Explore the history of futures trading and the origin of the major commodity futures trading exchanges in England and the ... Read Answer >>
  5. How do you use the profitability index rule when scoping out a project?

    Understand the parameters of the profitability index rule and how this rule is used in corporate capital allocation to determine ... Read Answer >>
  6. How much debt is too much when calculating capital budgeting?

    Learn how companies determine how much debt is acceptable when funding a new project by using the net present value to estimate ... Read Answer >>
Related Articles
  1. Insights

    China's Commodity Exchange Introduces Pork Index

    The Dalian Commodity Exchange launched its first official pork price index, in a country that consumes half a billion pigs a year.
  2. Insights

    6 Outrageous Political Earmarks

    Congress recently failed to adopt a ban on all earmarks. Find out why this type of funding is so controversial, and where it has gone wrong in the past.
  3. Investing

    Why Bacon Still Has Sizzle as an Investment

    A combination of factors is pushing up beef and pork prices and could continue doing so for the foreseeable future.
  4. Investing

    A Quick Guide for Futures Quotes

    Here is a quick guide to futures quotes.
  5. Insights

    Chipotle Stock: Analyzing 5 Key Suppliers (CMG)

    Find out which companies generate significant portions of their revenues from Chipotle Mexican Grill and what makes their relationships unique.
  6. Investing

    5 Big Food Industry M&A Deals in 2015 (KHC, KO)

    Read about some of the most important M&A transactions announced in the food sector in 2015, including one of the most talked about deals in any industry.
  7. Investing

    Commodity Traders Are Using This ETF To Invest In Livestock

    Strategic traders should be paying attention to the livestock markets.
  8. Insights

    Can Infrastructure Spending Really Stimulate the Economy?

    Public infrastructure spending rarely stimulates long-term positive growth for the economy, even in times of recession...
  9. Insights

    How to Invest In Developing Markets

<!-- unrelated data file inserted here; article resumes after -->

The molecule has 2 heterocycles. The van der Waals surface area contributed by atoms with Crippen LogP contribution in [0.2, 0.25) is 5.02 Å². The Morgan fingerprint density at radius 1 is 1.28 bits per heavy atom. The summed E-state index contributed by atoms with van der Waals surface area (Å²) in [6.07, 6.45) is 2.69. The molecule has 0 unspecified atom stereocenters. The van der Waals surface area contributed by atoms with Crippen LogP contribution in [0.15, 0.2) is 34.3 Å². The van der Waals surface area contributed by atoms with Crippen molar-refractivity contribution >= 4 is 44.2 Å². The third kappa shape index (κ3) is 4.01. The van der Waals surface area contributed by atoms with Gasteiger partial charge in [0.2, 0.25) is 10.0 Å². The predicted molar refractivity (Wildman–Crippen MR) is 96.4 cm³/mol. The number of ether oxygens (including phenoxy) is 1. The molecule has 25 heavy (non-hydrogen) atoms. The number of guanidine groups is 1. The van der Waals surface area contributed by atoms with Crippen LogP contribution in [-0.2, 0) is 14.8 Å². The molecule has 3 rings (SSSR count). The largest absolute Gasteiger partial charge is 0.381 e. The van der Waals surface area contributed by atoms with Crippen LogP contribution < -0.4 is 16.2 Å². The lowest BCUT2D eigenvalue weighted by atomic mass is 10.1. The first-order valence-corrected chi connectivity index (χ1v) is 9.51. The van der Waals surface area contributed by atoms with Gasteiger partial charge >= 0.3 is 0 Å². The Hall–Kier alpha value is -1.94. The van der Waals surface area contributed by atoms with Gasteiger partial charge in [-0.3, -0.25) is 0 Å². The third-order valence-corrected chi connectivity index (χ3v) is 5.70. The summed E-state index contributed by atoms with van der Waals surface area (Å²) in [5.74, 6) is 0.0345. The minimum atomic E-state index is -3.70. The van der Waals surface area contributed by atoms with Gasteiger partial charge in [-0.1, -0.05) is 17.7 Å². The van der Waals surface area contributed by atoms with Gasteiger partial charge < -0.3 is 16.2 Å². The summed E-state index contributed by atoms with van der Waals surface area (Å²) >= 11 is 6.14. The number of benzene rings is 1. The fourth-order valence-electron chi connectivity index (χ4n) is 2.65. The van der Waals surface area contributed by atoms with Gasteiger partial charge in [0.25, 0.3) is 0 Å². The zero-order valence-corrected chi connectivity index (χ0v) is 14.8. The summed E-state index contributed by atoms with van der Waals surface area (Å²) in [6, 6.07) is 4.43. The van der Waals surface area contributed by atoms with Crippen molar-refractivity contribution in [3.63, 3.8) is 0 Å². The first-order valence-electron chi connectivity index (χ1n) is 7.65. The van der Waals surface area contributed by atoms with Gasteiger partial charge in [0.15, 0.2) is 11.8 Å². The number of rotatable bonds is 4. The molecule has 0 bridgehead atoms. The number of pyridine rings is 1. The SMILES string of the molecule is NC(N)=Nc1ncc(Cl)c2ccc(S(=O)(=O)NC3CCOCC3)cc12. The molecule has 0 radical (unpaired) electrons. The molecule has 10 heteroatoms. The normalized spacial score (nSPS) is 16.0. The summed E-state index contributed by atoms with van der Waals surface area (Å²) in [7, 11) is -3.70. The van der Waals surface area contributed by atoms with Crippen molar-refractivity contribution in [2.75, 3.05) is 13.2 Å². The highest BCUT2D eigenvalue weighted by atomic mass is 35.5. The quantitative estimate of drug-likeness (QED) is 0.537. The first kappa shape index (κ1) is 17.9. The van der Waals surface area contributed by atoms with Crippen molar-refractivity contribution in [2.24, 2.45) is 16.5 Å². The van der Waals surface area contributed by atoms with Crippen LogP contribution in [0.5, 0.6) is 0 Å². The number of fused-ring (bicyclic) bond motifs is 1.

Developing markets can be attractive additions to many investor's portfolios, but carry additional risks that must be considered.
  10. Investing

    Play Politics With ETFs ... for Real

    If these ETFs come to market, they could give investors direct lines politically inspired market moves.
RELATED TERMS
  1. Basis Quote

    A method for simplifying and shortening the quoted price of a ...
  2. Political Economy

    Political economy is the study and use of how economic theory ...
  3. Political Risk Insurance

    Political risk insurance provides financial protection to investors, ...
  4. Breakfast Index

    A metric that measures wholesale food prices. The breakfast index ...
  5. Capital Project

    A long-term investment made in order to build upon, add or improve ...
  6. Special Revenue Fund

    A special revenue fund is an account established by a government ...
Hot Definitions
  1. Fibonacci Retracement

    A term used in technical analysis that refers to areas of support (price stops going lower) or resistance (price stops going ...
  2. Ethereum

    Ethereum is a decentralized software platform that enables SmartContracts and Distributed Applications (ĐApps) to be built ...
  3. Cryptocurrency

    A digital or virtual currency that uses cryptography for security. A cryptocurrency is difficult to counterfeit because of ...
  4. Financial Industry Regulatory Authority - FINRA

    A regulatory body created after the merger of the National Association of Securities Dealers and the New York Stock Exchange's ...
  5. Initial Public Offering - IPO

    The first sale of stock by a private company to the public. IPOs are often issued by companies seeking the capital to expand ...
  6. Cost of Goods Sold - COGS

    Cost of goods sold (COGS) is the direct costs attributable to the production of the goods sold in a company.
Trading Center